The mission of the GTRI is to remove and/or secure high-risk nuclear and radiological materials and equipment around the world that pose a threat to the United States and to the international community. This initiative will comprehensively address all vulnerable nuclear and radiological materials throughout the world and secure and/or remove these materials and equipment of concern as expeditiously as possible.
ï¿½The Bush Administration continues to take the lead in implementing nonproliferation programs to benefit the international community,ï¿½ Secretary Abraham said. ï¿½I applaud the efforts of Uzbekistan for its cooperation with the United States, Russian Federation, and the IAEA under the Global Threat Reduction Initiative to reduce the threat of nuclear proliferation by returning HEU to Russia.ï¿½
ï¿½Our Administration has realized significant nonproliferation accomplishments including the breakup of the A.Q. Khan network and Libyaï¿½s decision to give-up its nuclear weapons program and work with us to remove its equipment,ï¿½ Abraham said.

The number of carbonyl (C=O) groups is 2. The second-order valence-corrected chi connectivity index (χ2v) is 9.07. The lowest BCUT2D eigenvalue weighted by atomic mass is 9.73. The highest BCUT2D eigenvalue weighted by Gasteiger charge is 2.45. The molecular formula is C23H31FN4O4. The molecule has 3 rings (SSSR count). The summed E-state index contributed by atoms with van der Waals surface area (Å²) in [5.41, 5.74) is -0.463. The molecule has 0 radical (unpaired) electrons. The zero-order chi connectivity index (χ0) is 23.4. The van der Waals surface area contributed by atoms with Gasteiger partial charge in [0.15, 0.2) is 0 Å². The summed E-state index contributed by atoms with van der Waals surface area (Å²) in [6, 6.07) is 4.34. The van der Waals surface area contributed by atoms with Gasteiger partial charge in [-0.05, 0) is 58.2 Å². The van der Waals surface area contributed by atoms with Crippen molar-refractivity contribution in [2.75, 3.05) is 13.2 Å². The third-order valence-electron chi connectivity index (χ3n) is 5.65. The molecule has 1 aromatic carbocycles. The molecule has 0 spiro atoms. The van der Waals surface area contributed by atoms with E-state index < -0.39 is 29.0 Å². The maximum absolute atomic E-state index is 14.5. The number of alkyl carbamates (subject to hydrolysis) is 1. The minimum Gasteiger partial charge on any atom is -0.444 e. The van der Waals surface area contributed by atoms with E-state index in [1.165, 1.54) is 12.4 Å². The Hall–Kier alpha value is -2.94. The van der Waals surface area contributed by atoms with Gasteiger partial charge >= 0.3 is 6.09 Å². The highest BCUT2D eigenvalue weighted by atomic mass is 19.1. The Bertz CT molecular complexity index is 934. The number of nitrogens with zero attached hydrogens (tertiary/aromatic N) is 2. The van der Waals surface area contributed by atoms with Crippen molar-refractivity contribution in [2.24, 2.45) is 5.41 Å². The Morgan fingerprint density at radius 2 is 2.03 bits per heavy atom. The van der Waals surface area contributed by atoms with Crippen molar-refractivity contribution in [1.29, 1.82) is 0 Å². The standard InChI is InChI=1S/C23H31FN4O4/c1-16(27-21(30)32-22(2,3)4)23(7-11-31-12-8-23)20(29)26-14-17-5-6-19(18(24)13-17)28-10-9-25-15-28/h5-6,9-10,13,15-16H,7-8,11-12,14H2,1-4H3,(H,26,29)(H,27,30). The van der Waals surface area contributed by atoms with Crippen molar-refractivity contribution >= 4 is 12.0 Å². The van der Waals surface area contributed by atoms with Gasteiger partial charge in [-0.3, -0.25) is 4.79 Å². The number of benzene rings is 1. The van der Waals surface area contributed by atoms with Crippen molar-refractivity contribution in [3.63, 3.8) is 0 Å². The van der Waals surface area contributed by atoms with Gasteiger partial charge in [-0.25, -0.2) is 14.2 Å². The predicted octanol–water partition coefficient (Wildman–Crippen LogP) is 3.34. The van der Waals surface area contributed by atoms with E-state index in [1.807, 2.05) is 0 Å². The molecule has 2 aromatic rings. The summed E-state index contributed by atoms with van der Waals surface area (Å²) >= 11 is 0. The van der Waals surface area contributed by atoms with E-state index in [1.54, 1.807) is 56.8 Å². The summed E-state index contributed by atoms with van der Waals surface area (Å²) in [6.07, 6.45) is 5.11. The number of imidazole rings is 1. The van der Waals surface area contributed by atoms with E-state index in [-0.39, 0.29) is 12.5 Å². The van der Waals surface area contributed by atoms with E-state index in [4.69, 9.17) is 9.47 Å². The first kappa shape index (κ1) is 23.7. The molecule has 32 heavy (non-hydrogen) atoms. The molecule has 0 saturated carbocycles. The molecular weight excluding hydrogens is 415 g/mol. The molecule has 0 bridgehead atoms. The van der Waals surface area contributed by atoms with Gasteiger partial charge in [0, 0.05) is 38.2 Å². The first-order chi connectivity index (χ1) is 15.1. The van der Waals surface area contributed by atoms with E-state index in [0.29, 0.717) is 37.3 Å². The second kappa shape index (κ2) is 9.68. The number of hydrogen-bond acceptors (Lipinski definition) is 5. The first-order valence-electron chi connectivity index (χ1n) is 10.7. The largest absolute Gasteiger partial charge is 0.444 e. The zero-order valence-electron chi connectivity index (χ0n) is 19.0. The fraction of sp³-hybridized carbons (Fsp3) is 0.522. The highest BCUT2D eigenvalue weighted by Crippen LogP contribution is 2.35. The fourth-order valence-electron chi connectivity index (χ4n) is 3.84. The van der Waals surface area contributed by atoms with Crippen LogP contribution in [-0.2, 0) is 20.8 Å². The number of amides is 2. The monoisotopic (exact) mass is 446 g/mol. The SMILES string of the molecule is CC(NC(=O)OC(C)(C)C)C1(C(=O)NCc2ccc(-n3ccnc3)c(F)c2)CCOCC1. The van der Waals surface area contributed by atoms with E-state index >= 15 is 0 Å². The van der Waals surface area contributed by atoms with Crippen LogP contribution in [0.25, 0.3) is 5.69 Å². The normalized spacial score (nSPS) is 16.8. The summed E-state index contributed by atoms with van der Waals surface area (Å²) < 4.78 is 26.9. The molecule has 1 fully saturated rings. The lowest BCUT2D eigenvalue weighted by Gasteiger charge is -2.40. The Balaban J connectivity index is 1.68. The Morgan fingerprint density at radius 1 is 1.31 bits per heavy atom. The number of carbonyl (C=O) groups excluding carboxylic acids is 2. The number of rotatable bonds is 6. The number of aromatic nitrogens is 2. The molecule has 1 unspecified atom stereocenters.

This is the fifth successful shipment of uranium being returned to Russia. In the past year, DOE has repatriated a total of 48 kg of HEU fuel to Russia from Romania, Bulgaria and Libya. And, in August 2002, 48 kg of Russian-origin HEU were repatriated from a research reactor near Belgrade, Serbia.
Next week, Abraham said the United States and Russia will be hosting more than 300 participants at the GTRI International Partnersï¿½ Conference. The International Partnersï¿½ Conference will focus international attention on efforts to secure vulnerable nuclear and radiological material that pose a threat to the international community.